In one circuit court action, 81 CH 7, in which the Roberts, Crocketts and Dunnings were named defendants, the Roberts and Crocketts filed unverified answers and affirmative defenses. The answers neither admitted nor denied the complaint, but demanded strict proof. The affirmative defenses asked for protection as to them, as contract purchasers, without stating any other facts or bases. These were filed on January 28, 1981. In the other action, 81 CH 6, the defendant Thomases filed a similar answer and affirmative defense on February 4, 1981. The Dunnings later appeared in 81 CH 7, but filed no responsive pleading.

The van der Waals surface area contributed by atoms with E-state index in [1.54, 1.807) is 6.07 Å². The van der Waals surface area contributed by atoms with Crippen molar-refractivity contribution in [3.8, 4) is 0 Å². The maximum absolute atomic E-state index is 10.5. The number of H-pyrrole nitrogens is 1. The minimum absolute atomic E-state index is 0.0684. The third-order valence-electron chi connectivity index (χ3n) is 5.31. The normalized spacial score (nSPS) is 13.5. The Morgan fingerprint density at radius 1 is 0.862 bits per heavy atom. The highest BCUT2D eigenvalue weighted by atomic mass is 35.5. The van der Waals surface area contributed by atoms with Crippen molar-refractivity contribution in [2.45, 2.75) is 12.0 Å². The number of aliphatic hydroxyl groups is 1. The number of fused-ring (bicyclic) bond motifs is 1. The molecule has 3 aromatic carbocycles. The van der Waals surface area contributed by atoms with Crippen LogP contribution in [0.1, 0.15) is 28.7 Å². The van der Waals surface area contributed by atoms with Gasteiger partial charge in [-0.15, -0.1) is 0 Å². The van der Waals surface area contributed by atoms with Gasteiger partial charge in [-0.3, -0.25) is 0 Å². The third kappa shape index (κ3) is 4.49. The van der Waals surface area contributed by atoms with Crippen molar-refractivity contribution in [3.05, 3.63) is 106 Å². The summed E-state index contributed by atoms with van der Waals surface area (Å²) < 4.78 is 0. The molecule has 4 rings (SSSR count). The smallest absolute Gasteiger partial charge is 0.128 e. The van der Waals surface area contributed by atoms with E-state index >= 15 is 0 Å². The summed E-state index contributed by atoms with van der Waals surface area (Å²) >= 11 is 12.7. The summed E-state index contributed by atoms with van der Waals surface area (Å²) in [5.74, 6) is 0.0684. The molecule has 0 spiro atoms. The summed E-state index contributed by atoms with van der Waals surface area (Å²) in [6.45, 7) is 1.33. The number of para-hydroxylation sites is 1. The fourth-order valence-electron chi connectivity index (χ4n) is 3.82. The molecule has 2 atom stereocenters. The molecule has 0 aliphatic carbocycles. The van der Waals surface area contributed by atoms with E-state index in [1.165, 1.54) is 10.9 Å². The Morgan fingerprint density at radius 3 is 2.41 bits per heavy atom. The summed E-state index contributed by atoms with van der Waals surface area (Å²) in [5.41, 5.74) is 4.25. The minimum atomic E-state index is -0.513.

On July 1, 1981, First Federal filed an amended complaint in 81 CH 7. Defendants therein responded with a "Motion to Intervene, Continue for Additional Pleadings, and Consolidation of the Captioned Cases." An additional 30 days for pleading was requested. On August 14, 1981, the court entered its order allowing intervention, denying consolidation, and ordering additional pleadings to be filed before August 28, with an answer or other responsive pleadings before September 11, 1981. A subsequent order of August 28 granted the defendants an additional 28 days within which to file responsive pleadings to the foreclosure complaint. A similar order was entered in 81 CH 6, the Thomases' suit, giving them an additional 28 days from August 28 within which to file responsive pleadings. Thereafter, on October 1, 1981, the defendants, in the two cases, filed a "Response to Complaint," wherein they requested additional time within which to answer the complaints by First Federal. The basis for this request was the fact that they had instituted an action in Federal court against Chapman and First Federal involving the properties and the foreclosure actions. First Federal responded to the defendants "Response" by filing a motion to strike the response. First Federal's motion to strike was allowed by the court in the two State court actions, with the court giving the defendants until October 21, 1981, to make answer to the foreclosure complaints.